Following another summer of record heat waves, droughts, floods, and wildfires across vast swaths of the planet, the injuries done to the planet by the Industrial Growth Society have never been so conclusive. As I grapple with collapse, I wanted to speak with Dilafruz Khonikboyeva, an Indigenous Pamiri from Tajikistan, who has lived through it and come out the other side.
How is it possible to maintain perspective on the polycrisis? Dr. Lyla June Johnston, who is of Navajo, Cheyenne, and European lineages, has brilliantly woven her knowledge into her public speaking and multigenre art, inspiring international audiences towards personal, collective, and ecological healing.
How do we find true belonging, and true community in the most literal sense of that word? To answer this question, Dr. Yuria Celidwen, from Chiapas, Mexico, combines Indigenous studies, cultural psychology, and contemplative science in her research.
Shoba is a Boorana woman who promotes health and education in pastoralist communities in Kenya. Her work, and how she lives her life, offer a model of how to continue to serve and do our work, no matter the results.
In this podcast we’ve heard several people speak of the grave crisis facing humanity today, but from the perspective of how Indigenous communities have been living in these crises for hundreds, and in some cases, thousands of years. Yet, despite facing the most challenging forces of colonialism, they are still here, still persisting with resilient cultures. Alson Kelen, a native of Bikini Atoll, is one of the world’s few masters in the ancient art of wave-piloting.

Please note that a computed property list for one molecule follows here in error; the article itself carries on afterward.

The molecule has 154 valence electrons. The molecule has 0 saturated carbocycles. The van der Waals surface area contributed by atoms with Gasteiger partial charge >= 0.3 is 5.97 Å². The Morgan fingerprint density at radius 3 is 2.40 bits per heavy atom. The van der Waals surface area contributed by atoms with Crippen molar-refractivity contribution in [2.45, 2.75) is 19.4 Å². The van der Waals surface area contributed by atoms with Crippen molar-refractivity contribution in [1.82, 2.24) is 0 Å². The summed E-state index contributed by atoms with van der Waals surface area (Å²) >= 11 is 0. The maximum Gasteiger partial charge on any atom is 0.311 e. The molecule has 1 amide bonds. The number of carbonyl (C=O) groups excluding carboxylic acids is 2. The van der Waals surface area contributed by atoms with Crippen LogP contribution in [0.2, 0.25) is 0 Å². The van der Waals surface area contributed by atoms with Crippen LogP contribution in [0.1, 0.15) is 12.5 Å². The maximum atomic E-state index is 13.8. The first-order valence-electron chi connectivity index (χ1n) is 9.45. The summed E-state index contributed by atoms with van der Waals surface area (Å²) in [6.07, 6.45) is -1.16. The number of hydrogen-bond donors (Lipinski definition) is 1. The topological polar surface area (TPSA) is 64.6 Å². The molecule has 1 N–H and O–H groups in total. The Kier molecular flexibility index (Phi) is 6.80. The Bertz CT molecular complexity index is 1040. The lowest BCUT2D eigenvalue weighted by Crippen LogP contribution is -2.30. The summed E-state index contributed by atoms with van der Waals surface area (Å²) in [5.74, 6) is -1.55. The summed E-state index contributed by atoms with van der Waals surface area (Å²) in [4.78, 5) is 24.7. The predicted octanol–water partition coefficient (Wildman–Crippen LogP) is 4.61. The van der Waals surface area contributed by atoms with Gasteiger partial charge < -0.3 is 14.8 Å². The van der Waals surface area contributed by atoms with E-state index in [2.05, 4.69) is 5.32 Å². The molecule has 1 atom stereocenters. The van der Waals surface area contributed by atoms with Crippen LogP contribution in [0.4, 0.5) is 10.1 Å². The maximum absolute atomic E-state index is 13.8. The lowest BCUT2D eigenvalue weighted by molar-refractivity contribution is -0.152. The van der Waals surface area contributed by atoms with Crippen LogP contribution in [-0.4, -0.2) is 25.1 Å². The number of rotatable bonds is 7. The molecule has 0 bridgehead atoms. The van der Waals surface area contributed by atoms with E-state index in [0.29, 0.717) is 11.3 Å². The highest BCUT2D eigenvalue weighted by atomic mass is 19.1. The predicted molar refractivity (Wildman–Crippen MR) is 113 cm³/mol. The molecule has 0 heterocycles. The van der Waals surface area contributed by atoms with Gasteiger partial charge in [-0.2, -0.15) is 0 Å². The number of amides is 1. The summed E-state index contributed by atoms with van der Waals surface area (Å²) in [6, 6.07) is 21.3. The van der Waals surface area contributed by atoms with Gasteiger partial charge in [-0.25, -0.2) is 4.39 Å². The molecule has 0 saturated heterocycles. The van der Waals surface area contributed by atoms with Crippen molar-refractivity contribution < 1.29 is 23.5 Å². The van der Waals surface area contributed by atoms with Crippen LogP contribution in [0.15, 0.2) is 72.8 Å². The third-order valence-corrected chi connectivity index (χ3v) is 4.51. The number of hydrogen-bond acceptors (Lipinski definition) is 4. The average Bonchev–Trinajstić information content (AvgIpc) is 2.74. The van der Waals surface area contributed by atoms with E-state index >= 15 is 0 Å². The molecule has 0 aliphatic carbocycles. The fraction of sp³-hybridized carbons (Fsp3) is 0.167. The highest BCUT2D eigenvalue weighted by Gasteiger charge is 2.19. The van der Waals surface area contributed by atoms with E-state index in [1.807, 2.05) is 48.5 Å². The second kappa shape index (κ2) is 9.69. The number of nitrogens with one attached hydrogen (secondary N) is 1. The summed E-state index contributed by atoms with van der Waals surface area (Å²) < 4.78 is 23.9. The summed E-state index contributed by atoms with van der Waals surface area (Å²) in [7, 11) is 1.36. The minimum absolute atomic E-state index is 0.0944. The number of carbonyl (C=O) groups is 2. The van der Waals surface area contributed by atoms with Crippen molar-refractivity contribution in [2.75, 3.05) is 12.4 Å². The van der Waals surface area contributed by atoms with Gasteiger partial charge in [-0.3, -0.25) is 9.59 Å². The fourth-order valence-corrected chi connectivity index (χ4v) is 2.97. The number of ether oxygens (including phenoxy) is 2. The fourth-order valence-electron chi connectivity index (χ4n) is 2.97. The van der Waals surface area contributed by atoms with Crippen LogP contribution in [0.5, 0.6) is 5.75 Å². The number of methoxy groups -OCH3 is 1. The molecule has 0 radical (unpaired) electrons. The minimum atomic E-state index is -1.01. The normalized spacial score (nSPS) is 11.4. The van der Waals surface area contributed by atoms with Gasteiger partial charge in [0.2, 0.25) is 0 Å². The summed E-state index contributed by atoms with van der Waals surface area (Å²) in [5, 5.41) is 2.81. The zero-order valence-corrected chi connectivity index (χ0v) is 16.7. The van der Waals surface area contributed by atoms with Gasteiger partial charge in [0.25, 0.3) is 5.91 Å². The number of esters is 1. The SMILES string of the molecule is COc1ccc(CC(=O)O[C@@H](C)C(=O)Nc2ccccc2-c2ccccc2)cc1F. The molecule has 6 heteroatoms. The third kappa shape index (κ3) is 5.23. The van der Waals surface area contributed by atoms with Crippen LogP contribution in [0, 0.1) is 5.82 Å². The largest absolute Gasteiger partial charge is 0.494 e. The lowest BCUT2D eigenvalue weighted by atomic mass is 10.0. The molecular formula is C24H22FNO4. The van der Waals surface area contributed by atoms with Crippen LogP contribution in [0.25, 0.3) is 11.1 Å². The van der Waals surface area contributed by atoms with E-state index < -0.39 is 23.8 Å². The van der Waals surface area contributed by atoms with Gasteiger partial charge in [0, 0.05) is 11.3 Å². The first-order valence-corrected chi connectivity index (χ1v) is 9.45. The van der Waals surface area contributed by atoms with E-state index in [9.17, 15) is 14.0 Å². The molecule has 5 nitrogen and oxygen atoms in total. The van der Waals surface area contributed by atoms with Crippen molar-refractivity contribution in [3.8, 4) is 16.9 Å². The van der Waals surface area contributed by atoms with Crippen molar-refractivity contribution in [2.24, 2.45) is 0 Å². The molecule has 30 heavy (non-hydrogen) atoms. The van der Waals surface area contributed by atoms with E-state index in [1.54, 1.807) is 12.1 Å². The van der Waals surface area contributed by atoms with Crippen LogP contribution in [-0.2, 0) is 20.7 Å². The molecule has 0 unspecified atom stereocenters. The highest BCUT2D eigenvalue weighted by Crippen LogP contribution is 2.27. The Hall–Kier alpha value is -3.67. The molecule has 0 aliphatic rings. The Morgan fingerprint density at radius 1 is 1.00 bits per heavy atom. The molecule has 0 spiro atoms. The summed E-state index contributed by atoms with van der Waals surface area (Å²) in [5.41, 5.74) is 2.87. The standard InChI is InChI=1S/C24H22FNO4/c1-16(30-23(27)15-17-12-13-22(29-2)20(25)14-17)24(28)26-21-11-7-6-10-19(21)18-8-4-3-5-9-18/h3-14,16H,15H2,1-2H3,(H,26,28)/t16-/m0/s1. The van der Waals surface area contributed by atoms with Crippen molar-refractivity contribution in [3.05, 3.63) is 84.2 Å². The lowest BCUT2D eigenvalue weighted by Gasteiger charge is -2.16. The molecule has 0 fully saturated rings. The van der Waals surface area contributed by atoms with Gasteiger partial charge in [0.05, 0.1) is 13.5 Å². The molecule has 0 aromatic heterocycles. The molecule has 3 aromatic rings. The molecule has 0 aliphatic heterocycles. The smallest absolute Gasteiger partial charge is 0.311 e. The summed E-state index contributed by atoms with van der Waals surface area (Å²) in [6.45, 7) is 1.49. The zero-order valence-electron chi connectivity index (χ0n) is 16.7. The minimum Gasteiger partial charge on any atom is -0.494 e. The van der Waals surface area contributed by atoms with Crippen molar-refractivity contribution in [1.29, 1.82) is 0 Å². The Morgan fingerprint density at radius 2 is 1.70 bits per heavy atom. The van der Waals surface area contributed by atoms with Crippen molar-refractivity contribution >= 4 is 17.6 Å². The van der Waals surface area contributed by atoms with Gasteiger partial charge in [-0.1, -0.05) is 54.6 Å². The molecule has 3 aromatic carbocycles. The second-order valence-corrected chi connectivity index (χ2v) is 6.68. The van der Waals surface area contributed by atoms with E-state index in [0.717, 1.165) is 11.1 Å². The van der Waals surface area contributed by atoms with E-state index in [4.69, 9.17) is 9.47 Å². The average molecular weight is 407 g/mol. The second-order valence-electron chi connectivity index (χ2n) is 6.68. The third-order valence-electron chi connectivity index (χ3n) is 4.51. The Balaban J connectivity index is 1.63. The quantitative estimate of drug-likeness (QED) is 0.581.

Before we can take the necessary actions to serve and protect the Earth, we must first fully understand and embody the interconnectedness of all things. Paty Gualinga of the Kichwa people of Sarayaku, an Indigenous community based in the Ecuadorian Amazon, spoke directly to this.
As the Great Unraveling unfolds, it is almost always the most vulnerable populations, those with the fewest resources, who suffer the most, whether it be from climate impacts, collapsing economies, or dysfunctional governments. Sam Olando from Kenya, spoke to an aspect of this vulnerability that many of us don’t often consider.
One of the themes that has revealed itself on this podcast is that the problems besetting the planet today all stem from our disconnection from the Earth. Celine Lim, an Indigenous Kayan leader from Sarawak, a Malaysian state on the island of Borneo, knows this all too well.
Given the scope of the crises upon us, have you ever felt a yearning to learn more about living in a culture that is not based on extractivism, commodification, acquisition, and exploitation? It was this question that led me to Galina Angarova from the Lake Baikal region of Siberia.
It’s challenging to hear about collapsing ecosystems and the global climate spiraling out of balance, but by acknowledging this reality, we are able to orient ourselves and respond accordingly to the crises. On that note, I was excited to speak with Aslak Holmberg, an Indigenous Saami who lives on the Deatnu River, on the border of Norway and Finland.
More than ever before, it is grossly obvious that the western industrialized extractivist mindset is the root cause of the multiple crises besieging the planet today. I couldn’t think of a better person to speak with about this than Dr. Anne Poelina in Australia.
This podcast is about bringing forward the perspectives of Indigenous communities from around the world, as all of us, humans and more than humans alike, reckon with the consequences of a global, industrial society built on growth, extraction, and colonialism.